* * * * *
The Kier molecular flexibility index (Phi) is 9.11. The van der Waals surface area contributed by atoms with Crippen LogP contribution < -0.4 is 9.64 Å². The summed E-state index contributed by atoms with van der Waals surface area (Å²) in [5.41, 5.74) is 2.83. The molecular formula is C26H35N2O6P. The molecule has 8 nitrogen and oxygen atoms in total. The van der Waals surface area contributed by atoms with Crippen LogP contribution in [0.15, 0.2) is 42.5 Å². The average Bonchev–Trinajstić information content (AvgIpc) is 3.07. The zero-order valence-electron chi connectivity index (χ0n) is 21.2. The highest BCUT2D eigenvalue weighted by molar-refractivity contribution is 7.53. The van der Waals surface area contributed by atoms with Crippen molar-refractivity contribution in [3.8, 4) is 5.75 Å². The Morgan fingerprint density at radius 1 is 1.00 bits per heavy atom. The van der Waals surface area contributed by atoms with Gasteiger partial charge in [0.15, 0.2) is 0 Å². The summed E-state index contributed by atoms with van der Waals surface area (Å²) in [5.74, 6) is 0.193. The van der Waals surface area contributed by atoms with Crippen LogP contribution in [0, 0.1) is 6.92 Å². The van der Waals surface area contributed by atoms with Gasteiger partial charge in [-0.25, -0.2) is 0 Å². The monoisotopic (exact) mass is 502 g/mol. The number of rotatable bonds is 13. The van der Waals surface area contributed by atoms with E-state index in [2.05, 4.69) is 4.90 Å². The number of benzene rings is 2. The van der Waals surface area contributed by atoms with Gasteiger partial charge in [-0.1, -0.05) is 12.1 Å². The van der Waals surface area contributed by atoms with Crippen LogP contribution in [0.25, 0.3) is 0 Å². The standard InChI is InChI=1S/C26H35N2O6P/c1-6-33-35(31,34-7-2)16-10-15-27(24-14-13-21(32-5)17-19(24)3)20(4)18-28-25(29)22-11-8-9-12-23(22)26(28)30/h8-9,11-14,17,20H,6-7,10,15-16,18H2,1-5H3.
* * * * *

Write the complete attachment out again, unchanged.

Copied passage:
The Kier molecular flexibility index (Phi) is 9.11. The van der Waals surface area contributed by atoms with Crippen LogP contribution < -0.4 is 9.64 Å². The summed E-state index contributed by atoms with van der Waals surface area (Å²) in [5.41, 5.74) is 2.83. The molecular formula is C26H35N2O6P. The molecule has 8 nitrogen and oxygen atoms in total. The van der Waals surface area contributed by atoms with Crippen LogP contribution in [0.15, 0.2) is 42.5 Å². The average Bonchev–Trinajstić information content (AvgIpc) is 3.07. The zero-order valence-electron chi connectivity index (χ0n) is 21.2. The highest BCUT2D eigenvalue weighted by molar-refractivity contribution is 7.53. The van der Waals surface area contributed by atoms with Crippen molar-refractivity contribution in [3.8, 4) is 5.75 Å². The Morgan fingerprint density at radius 1 is 1.00 bits per heavy atom. The van der Waals surface area contributed by atoms with Gasteiger partial charge in [0.15, 0.2) is 0 Å². The summed E-state index contributed by atoms with van der Waals surface area (Å²) in [5.74, 6) is 0.193. The van der Waals surface area contributed by atoms with Crippen LogP contribution in [0, 0.1) is 6.92 Å². The van der Waals surface area contributed by atoms with Gasteiger partial charge in [-0.25, -0.2) is 0 Å². The monoisotopic (exact) mass is 502 g/mol. The number of rotatable bonds is 13. The van der Waals surface area contributed by atoms with E-state index in [2.05, 4.69) is 4.90 Å². The number of benzene rings is 2. The van der Waals surface area contributed by atoms with Gasteiger partial charge in [-0.1, -0.05) is 12.1 Å². The van der Waals surface area contributed by atoms with Crippen LogP contribution in [0.25, 0.3) is 0 Å². The standard InChI is InChI=1S/C26H35N2O6P/c1-6-33-35(31,34-7-2)16-10-15-27(24-14-13-21(32-5)17-19(24)3)20(4)18-28-25(29)22-11-8-9-12-23(22)26(28)30/h8-9,11-14,17,20H,6-7,10,15-16,18H2,1-5H3.